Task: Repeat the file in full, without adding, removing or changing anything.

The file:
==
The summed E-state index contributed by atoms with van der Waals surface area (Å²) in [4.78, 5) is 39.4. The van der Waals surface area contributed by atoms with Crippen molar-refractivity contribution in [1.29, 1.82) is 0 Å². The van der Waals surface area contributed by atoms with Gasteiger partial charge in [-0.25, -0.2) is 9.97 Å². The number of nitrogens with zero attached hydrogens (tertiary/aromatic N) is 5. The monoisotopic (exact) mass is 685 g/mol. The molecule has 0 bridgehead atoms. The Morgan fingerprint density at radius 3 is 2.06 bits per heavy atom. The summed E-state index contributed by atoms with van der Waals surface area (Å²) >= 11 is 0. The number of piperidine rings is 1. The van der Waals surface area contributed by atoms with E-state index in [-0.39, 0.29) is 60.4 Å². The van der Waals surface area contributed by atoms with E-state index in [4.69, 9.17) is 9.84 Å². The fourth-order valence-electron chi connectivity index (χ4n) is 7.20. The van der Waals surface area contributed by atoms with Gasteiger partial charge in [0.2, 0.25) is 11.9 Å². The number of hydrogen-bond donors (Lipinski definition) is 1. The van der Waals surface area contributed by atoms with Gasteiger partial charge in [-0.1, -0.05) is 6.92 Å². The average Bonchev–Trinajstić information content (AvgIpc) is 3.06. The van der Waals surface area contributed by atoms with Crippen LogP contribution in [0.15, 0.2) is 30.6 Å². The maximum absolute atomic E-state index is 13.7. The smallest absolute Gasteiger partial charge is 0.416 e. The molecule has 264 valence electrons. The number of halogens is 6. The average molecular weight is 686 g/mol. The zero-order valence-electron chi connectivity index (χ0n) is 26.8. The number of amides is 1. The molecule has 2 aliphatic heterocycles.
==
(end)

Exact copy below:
The summed E-state index contributed by atoms with van der Waals surface area (Å²) in [4.78, 5) is 39.4. The van der Waals surface area contributed by atoms with Crippen molar-refractivity contribution in [1.29, 1.82) is 0 Å². The van der Waals surface area contributed by atoms with Gasteiger partial charge in [-0.25, -0.2) is 9.97 Å². The number of nitrogens with zero attached hydrogens (tertiary/aromatic N) is 5. The monoisotopic (exact) mass is 685 g/mol. The molecule has 0 bridgehead atoms. The Morgan fingerprint density at radius 3 is 2.06 bits per heavy atom. The summed E-state index contributed by atoms with van der Waals surface area (Å²) >= 11 is 0. The number of piperidine rings is 1. The van der Waals surface area contributed by atoms with E-state index in [-0.39, 0.29) is 60.4 Å². The van der Waals surface area contributed by atoms with E-state index in [4.69, 9.17) is 9.84 Å². The fourth-order valence-electron chi connectivity index (χ4n) is 7.20. The van der Waals surface area contributed by atoms with Gasteiger partial charge in [0.2, 0.25) is 11.9 Å². The number of hydrogen-bond donors (Lipinski definition) is 1. The van der Waals surface area contributed by atoms with Gasteiger partial charge in [-0.1, -0.05) is 6.92 Å². The average Bonchev–Trinajstić information content (AvgIpc) is 3.06. The van der Waals surface area contributed by atoms with Crippen LogP contribution in [0.15, 0.2) is 30.6 Å². The maximum absolute atomic E-state index is 13.7. The smallest absolute Gasteiger partial charge is 0.416 e. The molecule has 264 valence electrons. The number of halogens is 6. The average molecular weight is 686 g/mol. The zero-order valence-electron chi connectivity index (χ0n) is 26.8. The number of amides is 1. The molecule has 2 aliphatic heterocycles.